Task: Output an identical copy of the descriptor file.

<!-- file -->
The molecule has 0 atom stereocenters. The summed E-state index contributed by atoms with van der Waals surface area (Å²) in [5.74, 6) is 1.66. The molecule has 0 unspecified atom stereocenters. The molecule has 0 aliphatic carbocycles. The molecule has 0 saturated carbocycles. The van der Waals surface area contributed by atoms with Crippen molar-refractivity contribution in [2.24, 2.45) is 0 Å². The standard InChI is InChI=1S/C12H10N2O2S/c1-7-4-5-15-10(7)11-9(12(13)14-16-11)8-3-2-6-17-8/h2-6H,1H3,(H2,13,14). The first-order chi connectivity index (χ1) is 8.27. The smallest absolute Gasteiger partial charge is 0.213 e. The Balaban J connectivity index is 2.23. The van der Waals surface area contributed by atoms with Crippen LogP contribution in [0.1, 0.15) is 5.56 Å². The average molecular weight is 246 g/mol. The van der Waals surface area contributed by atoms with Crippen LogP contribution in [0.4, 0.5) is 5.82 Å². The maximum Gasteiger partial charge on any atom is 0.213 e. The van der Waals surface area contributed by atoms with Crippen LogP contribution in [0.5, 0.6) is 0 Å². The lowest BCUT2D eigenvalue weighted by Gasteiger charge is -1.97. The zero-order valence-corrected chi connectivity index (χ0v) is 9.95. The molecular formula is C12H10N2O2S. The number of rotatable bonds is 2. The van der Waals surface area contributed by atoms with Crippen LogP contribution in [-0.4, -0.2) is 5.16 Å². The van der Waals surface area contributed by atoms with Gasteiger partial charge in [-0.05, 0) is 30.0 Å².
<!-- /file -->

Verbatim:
The molecule has 0 atom stereocenters. The summed E-state index contributed by atoms with van der Waals surface area (Å²) in [5.74, 6) is 1.66. The molecule has 0 unspecified atom stereocenters. The molecule has 0 aliphatic carbocycles. The molecule has 0 saturated carbocycles. The van der Waals surface area contributed by atoms with Crippen molar-refractivity contribution in [2.24, 2.45) is 0 Å². The standard InChI is InChI=1S/C12H10N2O2S/c1-7-4-5-15-10(7)11-9(12(13)14-16-11)8-3-2-6-17-8/h2-6H,1H3,(H2,13,14). The first-order chi connectivity index (χ1) is 8.27. The smallest absolute Gasteiger partial charge is 0.213 e. The Balaban J connectivity index is 2.23. The van der Waals surface area contributed by atoms with Crippen LogP contribution in [0.1, 0.15) is 5.56 Å². The average molecular weight is 246 g/mol. The van der Waals surface area contributed by atoms with Crippen LogP contribution in [0.4, 0.5) is 5.82 Å². The maximum Gasteiger partial charge on any atom is 0.213 e. The van der Waals surface area contributed by atoms with Crippen LogP contribution in [0.5, 0.6) is 0 Å². The lowest BCUT2D eigenvalue weighted by Gasteiger charge is -1.97. The zero-order valence-corrected chi connectivity index (χ0v) is 9.95. The molecular formula is C12H10N2O2S. The number of rotatable bonds is 2. The van der Waals surface area contributed by atoms with Crippen LogP contribution in [-0.4, -0.2) is 5.16 Å². The van der Waals surface area contributed by atoms with Gasteiger partial charge in [-0.05, 0) is 30.0 Å².